Launch of the India Cycles4Change Challenge
The Smart Cities Mission, Ministry of Housing and Urban Affairs (MoHUA), Government of India, in partnership with the ITDP India programme hosts the India Cycles4Change Challenge aiming for a green recovery from COVID-19. Shri Hardeep Singh Puri, the Minister of State, MoHUA, launched the Challenge on 25th June 2020 at the 5th Anniversary Celebration of the Smart Cities Mission. The Challenge aims to inspire a nation-wide transformation, with an ambitious vision of creating over 10,000 kilometres of attractive cycling infrastructure and adding 100 million new cycles to our cities to make cycles accessible to every citizen. 107 cities—including all 100 Smart Cities— from across the country have registered for the Challenge and are set to create a cycling revolution.
What is the India Cycles4Change Challenge?
The India Cycles4Change Challenge is a one-of-its-kind nationwide challenge to inspire Indian cities to embrace a cycling transformation. The Challenge is an initiative by the Smart Cities Mission, MoHUA in partnership with the ITDP India Programme and is supported by the Fit India Movement and the Swachh Bharat Mission. The Challenge encourages cities to implement quick cycling-friendly interventions in the wake of COVID-19, with support from experts and citizens. The Challenge is open for all cities under the Smart Cities Mission, capital cities of States/UTs, and all cities with a population of more than 5 lakh people.
On July 10th 2020, the Smart Cities Mission, MoHUA launched the online Challenge portal and opened registrations for all eligible cities to apply. Over 450 participants attended the launch event, including CEOs of Smart Cities, Commissioners, city officials, civil society organizations, experts, and citizens.
Launching the Challenge portal, Kunal Kumar- IAS, Joint Secretary, Smart Cities Mission, spoke about the vision for the India Cycles4Change Challenge, “The COVID-19 pandemic is an opportunity for cities to reinvent themselves. Cycling offers us a healthy, affordable, and COVID-safe solution for a green recovery. Through this Challenge, the Smart Cities Mission offers cities an opportunity to transform themselves into cycling-friendly cities for everyone.”
Stages of the Challenge
Presenting the Challenge brief, Shreya Gadepalli- South Asia Programme Lead, ITDP, highlighted the importance of a TEST-LEARN-SCALE approach, “In a collaborative process, Indian cities should TEST through pilots, LEARN together with citizens and experts, and SCALE-up interventions. The Challenge is a unique opportunity to explore a wide range of physical interventions, policy reforms, and schemes towards making our cities cycling-friendly.”
Spanning across a year, the Challenge will happen in two stages. Stage One will run until October 2020, and cities will pilot quick interventions to promote cycling, as well as develop a scale-up strategy. The pilot interventions should focus on making cycling safe and fun by creating pop-up cycle lanes, dedicated parking, and traffic-calmed slow zones. In addition, cities could launch programmes such as a public bicycle-sharing system, community-led cycle rental schemes, and cycle repair clinics.
At the end of Stage One, cities will be assessed and 11 shortlisted cities will receive funding of Rs. 1 Crore each. In Stage Two, to be held until May 2021, the selected cities will receive guidance from national and international experts to scale-up the initiatives. The process will repeat multiple times to encourage cities to embrace a cycling transformation.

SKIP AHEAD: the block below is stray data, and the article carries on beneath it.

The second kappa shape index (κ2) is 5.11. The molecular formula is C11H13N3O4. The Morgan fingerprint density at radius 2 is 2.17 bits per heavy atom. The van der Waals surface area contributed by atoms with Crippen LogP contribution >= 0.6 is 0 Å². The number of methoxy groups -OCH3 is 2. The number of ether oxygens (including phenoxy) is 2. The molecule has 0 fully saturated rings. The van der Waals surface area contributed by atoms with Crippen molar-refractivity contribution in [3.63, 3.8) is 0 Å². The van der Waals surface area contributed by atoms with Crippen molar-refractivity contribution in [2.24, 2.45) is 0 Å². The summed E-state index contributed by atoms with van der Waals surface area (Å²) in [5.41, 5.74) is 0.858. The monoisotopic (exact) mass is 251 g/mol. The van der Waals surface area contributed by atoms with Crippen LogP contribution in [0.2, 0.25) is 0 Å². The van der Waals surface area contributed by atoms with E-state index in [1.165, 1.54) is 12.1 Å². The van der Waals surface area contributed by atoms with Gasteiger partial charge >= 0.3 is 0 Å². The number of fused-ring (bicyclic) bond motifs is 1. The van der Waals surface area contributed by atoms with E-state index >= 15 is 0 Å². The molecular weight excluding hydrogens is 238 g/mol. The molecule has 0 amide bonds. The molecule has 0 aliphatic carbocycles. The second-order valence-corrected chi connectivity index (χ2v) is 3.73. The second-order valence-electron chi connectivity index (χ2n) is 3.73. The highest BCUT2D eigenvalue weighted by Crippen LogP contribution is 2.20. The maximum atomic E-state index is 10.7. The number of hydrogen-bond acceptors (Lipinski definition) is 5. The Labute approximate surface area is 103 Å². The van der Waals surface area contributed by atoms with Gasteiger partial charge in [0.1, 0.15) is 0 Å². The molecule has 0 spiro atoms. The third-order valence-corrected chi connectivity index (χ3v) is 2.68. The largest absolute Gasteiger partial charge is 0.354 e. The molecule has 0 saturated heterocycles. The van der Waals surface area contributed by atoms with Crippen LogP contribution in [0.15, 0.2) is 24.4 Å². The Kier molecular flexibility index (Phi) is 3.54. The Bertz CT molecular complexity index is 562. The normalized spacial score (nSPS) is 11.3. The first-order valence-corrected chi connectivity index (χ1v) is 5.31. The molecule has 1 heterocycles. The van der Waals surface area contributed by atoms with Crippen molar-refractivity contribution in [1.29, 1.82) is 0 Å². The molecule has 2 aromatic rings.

Throughout the Challenge, the ITDP India Programme will guide cities with online workshops, technical resources, discussions with experts, and peer-to-peer learning sessions with the other registered cities.
Transforming Indian cities, one step at a time
In response to the pandemic, Indian cities have been actively promoting cycling as a safe means of commuting and exercising. Even before the launch of the Challenge, Kolkata has proposed a dedicated cycle corridor by reclaiming parking spaces. The city will conduct a preliminary road survey over the next four months, and aims to implement the project by early 2021. In cities like Jaipur, Pune, Pimpri Chinchwad, and Guwahati, Civil Society Organisations and local champions have started conducting surveys for citizens to vote for the best routes for bicycle lanes in the city. The Cycles4Change Challenge has transcended this spirit at the nation-level. 107 cities—including all 100 Smart Cities—from across the country have registered to be part of this cycling revolution. Cities like Bhopal, Chandigarh, Kohima, Kolkata, Prayagraj, Surat, and many more have launched extensive campaigns with the support of cyclist groups and interested citizens, spreading the word through social media and newspapers.
The ITDP India Programme is proud to partner with the Smart Cities Mission to inspire Indian cities to create streets for cycles and people, not just for cars. With a strong vision and platform to learn, share, and experiment, Indian cities are all set to make the COVID-19 crisis an exhilarating opportunity to reimagine urban mobility. It’s time to pedal our way to a green recovery and a resilient future.
If you are a civil society organisation, consultant, corporate or concerned citizen eager to support your city in the India Cycles4Change Challenge, register here – https://bit.ly/30L0vnd
This article is part of a series of articles on the India Cycles4Change Challenge.
Read Part 2 in the series on 10 ways you can make India a cycling nation
Written by Balanagendran
Edited by Keshav Suryanarayanan
Graphic Design by Sujai Chandran and Aishwarya Soni